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Ritchie: Ducks and Bruins Battle for the Top of the Pac-12

The winner will remain unbeaten in conference play & be well-positioned to make the title game

Posted on October 21, 2022

  By Steve Ritchie and Eli Ritchie, SuperWest Sports

Two Top 10 Pac-12 teams will do battle at Autzen Stadium in Eugene for the first time in 12 years on Saturday when Oregon hosts UCLA at 12: 30 p.m. on FOX.

And for a second straight year, ESPN’s College GameDay will be on hand for the duel between the Ducks and the Bruins.

Last year, Oregon nipped the Bruins 34-31 in a wildly entertaining game at the Rose Bowl. This year’s contest should be just as fun, with a loud sellout crowd adding to the intensity.

Clearly, there is a lot riding on this game for both teams.

The winner will remain unbeaten in conference play and be well-positioned to make the Pac-12 Championship Game in December.

Streaks and Records
The 10th-ranked Ducks have a 22-game home win streak going, while 9th-ranked UCLA will be playing just its second road game of the season.

While UCLA still leads the all-time series 39-31, Oregon has won nine out of the last 10 games, with the last two games being decided by a field goal.

Oregon’s previous seven games against the Bruins were mostly blowouts, in which the Ducks won by an average of 21 points.

Adding to the intrigue is Chip Kelly’s return to Eugene, where he coached the Ducks to an incredible 46-7 record over his four years at Oregon.

Former Oregon, current UCLA head coach Chip Kelly | 247Sports

Now in his fifth season in Los Angeles, Kelly has compiled a meager 23-25 record, but his team is on a decidedly upward trajectory.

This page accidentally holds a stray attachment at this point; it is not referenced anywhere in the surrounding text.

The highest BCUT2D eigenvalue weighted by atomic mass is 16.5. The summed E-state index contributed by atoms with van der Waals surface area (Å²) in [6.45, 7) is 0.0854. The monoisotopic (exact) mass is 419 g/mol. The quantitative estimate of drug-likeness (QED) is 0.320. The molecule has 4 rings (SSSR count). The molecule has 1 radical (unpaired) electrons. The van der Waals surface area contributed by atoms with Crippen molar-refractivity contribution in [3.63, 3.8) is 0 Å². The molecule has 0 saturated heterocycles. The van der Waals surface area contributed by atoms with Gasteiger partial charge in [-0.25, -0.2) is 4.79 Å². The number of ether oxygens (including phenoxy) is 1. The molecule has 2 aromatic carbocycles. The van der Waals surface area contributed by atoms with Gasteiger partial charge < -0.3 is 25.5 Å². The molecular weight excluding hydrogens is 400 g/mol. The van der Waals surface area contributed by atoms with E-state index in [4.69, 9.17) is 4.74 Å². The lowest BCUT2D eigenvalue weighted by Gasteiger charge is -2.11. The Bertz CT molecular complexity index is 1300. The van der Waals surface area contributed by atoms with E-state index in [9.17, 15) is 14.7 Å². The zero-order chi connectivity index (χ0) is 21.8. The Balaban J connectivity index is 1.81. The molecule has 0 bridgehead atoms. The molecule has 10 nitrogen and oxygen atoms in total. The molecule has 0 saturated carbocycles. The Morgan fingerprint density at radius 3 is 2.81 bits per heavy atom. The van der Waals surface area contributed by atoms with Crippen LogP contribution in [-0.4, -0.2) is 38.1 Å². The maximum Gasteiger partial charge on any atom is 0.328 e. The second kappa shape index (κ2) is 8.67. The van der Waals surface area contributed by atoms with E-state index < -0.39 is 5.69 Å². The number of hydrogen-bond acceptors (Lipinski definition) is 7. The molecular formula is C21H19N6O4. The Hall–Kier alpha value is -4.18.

After a 9-3 campaign in 2021, Kelly’s team is riding high at 6-0, with an impressive win over Utah in its last outing.

A win in Eugene over a very good Oregon team would solidify UCLA’s standing as a resurrected program and give the Bruins a major leg up in the quest for a Conference Championship.

Offensive Similarities
Despite their differences in recent history, the two teams are remarkably similar in what they do on the field.

For instance, Oregon senior transfer QB Bo Nix has passed for 1,526 yards this season, going 131-186 with 12 TDs and three interceptions.

His performance compares favorably with UCLA’s senior Dorian Thompson-Robinson, who has thrown for 1,510 yards, going 122-163 with 15 touchdowns and two interceptions.

UCLA quarterback Dorian Thompson-Robinson | Sean M. Haffey/Getty Images

Both Nix and DTR have made more than 40 starts as college quarterbacks, and both are excellent runners and passers with good speed and strong arms.

That similarity also holds true in the rushing department as well. Oregon’s top back, Bucky Irving, is averaging 7.1 yards per carry, the same as UCLA’s rushing leader, Zach Charbonnet.

The Ducks have a slight edge in total rushing, averaging 241.7 rushing yards per game, and 6.22 per carry, which ranks them fourth in the nation.

UCLA is not quite as potent in running the ball, with a respectable 5.5 yards per carry, and 211 per game, good for 20th nationally.

Both teams have prototypical No. 1 wide receivers in Jake Bobo and Troy Franklin, each of whom have recorded more than 20 catches for roughly 400 yards this season.

One more telling offensive similarity to note: Oregon and UCLA have each scored more than 40 points in five of their six outings.